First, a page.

Either way, such a breach of duty may justify a car accident claim. But don’t waste your time looking for a car accident lawyer. Instead, chat with our friendly team, and they can connect you to our panel of personal injury lawyers. Please use our contact form to get in touch.
Financial losses caused by arm fractures could encompass a variety of things. Amongst them are medical expenses, potential public transportation costs, and also professional rehabilitation services such as physiotherapy.
And don’t forget lost earnings from work, which could take a real financial toll, especially for severe breaks.
Telephone us by using the number at the top of the page to discover more about potential financial losses.
Now, you may be aware of care claims. They fall under a head of claim called special damages. Under this, you can recover any care-related costs incurred because of the injury. They could include:
- Additional support from any relatives and friends
- Professional home nursing costs
- General services, like cleaning or gardening
As for whether it could include previous care you were receiving for your arm? Well, that wouldn’t be applicable. Indeed, a care claim only handles care that is the direct result of your injury. Nevertheless, if you want to know more about care claims, please use our Live Chat.
You may wonder how your personal injury lawyer may calculate your potential compensation amount. For your solicitor to determine this figure, however, you would have to undergo an independent medical evaluation. Why? Because a full medical check would diagnose the true extent of your injury, which includes the predicted recovery period. And it could specifically link the accident with your present-day condition. From there, a settlement figure would be estimated, and it would be broken down into general damages and special damages.
General damages compensate you for the pain, suffering and impact on your life brought about by your forearm fracture. The spotlight would be on the physical and mental harm of the accident.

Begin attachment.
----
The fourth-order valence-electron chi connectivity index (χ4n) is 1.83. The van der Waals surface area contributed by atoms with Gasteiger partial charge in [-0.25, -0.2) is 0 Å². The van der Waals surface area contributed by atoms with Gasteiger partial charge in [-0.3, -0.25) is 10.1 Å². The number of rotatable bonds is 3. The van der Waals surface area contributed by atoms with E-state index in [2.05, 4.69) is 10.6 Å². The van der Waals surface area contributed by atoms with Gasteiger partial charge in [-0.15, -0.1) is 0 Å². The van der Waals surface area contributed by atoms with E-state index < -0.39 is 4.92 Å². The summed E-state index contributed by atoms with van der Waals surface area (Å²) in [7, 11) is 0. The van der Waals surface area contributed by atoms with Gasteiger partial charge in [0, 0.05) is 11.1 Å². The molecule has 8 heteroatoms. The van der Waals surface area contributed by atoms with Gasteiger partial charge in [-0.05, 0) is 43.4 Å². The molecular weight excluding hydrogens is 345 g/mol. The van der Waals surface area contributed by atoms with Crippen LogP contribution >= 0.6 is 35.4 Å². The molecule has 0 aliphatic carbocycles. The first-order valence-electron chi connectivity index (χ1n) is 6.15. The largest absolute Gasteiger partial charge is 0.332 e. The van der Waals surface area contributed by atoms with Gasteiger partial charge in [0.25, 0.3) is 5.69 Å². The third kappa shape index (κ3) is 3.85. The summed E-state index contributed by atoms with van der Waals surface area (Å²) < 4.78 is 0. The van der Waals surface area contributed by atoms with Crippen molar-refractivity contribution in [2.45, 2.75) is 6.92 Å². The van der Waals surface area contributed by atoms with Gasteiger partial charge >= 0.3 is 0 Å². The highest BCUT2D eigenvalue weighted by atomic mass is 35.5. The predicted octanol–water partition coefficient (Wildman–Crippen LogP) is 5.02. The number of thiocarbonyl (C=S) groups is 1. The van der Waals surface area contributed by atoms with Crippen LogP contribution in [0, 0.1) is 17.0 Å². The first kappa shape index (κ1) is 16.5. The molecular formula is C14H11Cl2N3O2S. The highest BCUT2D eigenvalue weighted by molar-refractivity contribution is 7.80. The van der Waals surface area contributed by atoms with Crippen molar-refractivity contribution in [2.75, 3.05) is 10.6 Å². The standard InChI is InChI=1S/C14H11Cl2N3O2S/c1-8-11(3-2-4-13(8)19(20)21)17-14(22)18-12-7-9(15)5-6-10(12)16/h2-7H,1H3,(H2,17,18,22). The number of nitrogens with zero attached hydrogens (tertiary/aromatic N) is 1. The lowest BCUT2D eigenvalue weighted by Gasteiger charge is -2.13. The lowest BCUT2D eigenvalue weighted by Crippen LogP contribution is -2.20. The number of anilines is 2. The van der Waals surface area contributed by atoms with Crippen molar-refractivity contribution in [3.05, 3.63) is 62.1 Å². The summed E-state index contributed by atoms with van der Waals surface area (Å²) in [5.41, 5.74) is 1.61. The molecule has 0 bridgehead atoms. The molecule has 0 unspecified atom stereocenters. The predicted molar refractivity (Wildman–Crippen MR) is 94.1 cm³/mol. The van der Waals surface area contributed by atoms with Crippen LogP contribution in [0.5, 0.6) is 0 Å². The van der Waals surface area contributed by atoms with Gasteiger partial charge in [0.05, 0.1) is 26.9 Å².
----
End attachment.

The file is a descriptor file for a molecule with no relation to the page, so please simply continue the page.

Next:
Special damages, meanwhile, cover the monetary cost of your broken arm. These include lost earnings, medical expenses, travel costs and potential physiotherapy. Depending on whether or not you were filing a separate care claim, you could mention professional nursing costs here too. For serious injuries, it’s also possible to ask for the costs of any future losses, such as in cases where you cannot return to work.
Want to know more? You can call us on the number above to discuss general damages and special damages in further detail.
Paul Leighton, 40, works as a scientist in Newcastle-upon-Tyne. He lives alone in a ground floor council flat located across the street from his workplace. Paul often works night shifts and has done so for many years.
One particular night, Paul was working in the lab. He went to fetch a beaker, but he was unaware that a colleague had spilt a liquid. Paul slipped and landed on his left side. He put his left arm out to try and break his fall. But he immediately heard a “snap”, and his left arm was in great pain. After a consultation with the first aid team on-site, Paul was quickly taken to his local hospital.
He was diagnosed with a severely broken arm, which required surgery. The operation was a success, with a project recovery time of 12 weeks. However, Paul was informed that the break had impacted the ulnar nerve. This would leave him with a limited range of movement between his elbow and wrist. So, while he could use his upper arm, he would now have a permanent lower-arm disability.
The impact of the injury devastated Paul. His science work was not only put on hold while he recuperated, but the prospect of his left arm being somewhat disabled called into question the rest of his career. Consider the importance of executing serious tasks to perfection in a science lab, and the potential dangers of a mistake. Given the condition of Paul’s arm, doubt would be raised as to whether he could continue in his pressurised position.
Paul underwent physiotherapy to rehabilitate the arm as best he could. Although his range of motion would not be to the extent that it had been previously, he still wished to remain strong and active, and over time, Paul made a substantial recovery.